How can you not love a bookstore that recommends your all-time favorite novel?
Yesterday power was off in the entire block of Market Street in the Castro. The contains boutique, coffee shops, restaurants, and most of all, my local bookstore. I walked into a dark gym in the morning and later a dark coffee shop. Our favorite cake shop was closed and I hope they could salvage the cakes from the refrigerators. By dusk the power was out for almost 12 hours. The sushi place was serving dinner in the dark with candles, like “opaque dining”—dining in the dark to raise money for the blind. Anyway, the bookstore was open, with camp lights all over the store so customers could browse. It was their big 30%-off-coupon shopping day but unfortunately some of the books off the top of my list were not stocked—like Thomas H. Cook and Elizabeth Haynes. The recent Into the Darkest Corner drove me to the edge of the seat. I had made it a point to look for all of Haynes’ books. The Chatham School Affair had left me yet a new favorite author, one who is grossly underappreciated.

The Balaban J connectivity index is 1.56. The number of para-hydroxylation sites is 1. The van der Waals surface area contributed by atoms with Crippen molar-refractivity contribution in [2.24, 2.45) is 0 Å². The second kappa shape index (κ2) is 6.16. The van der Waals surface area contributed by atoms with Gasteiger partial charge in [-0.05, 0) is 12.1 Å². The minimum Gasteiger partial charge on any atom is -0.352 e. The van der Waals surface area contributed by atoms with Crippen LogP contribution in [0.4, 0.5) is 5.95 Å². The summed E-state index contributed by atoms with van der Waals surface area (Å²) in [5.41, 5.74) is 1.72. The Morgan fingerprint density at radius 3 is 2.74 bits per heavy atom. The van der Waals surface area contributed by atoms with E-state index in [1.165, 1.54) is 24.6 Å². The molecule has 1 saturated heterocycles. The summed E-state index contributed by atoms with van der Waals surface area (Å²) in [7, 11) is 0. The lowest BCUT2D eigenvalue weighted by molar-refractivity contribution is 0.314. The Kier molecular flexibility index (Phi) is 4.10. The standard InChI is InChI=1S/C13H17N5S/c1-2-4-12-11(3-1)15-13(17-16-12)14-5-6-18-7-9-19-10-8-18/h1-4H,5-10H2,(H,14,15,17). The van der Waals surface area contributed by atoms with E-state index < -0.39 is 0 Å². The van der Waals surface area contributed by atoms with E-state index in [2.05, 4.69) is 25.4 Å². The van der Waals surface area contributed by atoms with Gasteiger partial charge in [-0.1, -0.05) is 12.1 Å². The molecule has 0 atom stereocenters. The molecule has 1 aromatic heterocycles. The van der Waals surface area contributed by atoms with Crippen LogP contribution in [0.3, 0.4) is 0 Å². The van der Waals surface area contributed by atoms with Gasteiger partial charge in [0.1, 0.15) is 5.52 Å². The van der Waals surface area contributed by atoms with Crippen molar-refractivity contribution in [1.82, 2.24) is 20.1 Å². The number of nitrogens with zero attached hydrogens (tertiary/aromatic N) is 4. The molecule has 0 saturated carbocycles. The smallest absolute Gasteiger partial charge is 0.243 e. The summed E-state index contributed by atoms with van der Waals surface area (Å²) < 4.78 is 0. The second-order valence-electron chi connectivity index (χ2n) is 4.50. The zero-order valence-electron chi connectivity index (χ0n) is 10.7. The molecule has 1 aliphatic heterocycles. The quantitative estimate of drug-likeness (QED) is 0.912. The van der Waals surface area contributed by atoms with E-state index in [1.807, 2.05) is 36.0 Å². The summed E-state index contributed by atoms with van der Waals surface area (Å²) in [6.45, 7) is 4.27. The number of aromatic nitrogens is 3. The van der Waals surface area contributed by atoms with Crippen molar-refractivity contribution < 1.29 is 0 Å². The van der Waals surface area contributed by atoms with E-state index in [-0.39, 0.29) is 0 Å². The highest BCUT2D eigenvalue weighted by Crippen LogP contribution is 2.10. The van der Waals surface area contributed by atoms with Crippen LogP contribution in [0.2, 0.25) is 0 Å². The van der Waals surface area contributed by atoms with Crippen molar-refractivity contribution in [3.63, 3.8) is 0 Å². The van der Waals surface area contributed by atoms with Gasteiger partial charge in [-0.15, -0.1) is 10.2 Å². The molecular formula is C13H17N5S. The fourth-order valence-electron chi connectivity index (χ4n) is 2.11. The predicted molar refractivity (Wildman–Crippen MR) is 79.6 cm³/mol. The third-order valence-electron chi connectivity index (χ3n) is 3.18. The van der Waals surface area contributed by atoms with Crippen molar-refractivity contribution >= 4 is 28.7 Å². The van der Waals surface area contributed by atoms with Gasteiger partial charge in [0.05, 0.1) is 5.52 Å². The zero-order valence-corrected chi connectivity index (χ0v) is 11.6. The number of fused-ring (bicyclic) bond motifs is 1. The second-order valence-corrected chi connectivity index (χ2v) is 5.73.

The very friendly and helpful staff informed me that the books could be ordered and be shipped to the store by next week at the latest. Perfect. And they would even honor the 30% discount if I paid yesterday when the order was placed. You know, this is the experience that I would miss the most shall e-tailing will take over. But I have noticed that independent bookstores, especially in urban and educated neighborhoods, have made a comeback. Although e-books are a big part of the industry’s future and even indies embrace the technology, bookstores have existential values—they drive community together, a melting pot of exchange in ideas. Bookstores keep the old pleasure of browsing and reading alive. The power outage didn’t deter the readers and browsers, in fact, the fact that it was dark out like a ghost town brought people together for some good bookish conversations in front of the shelves.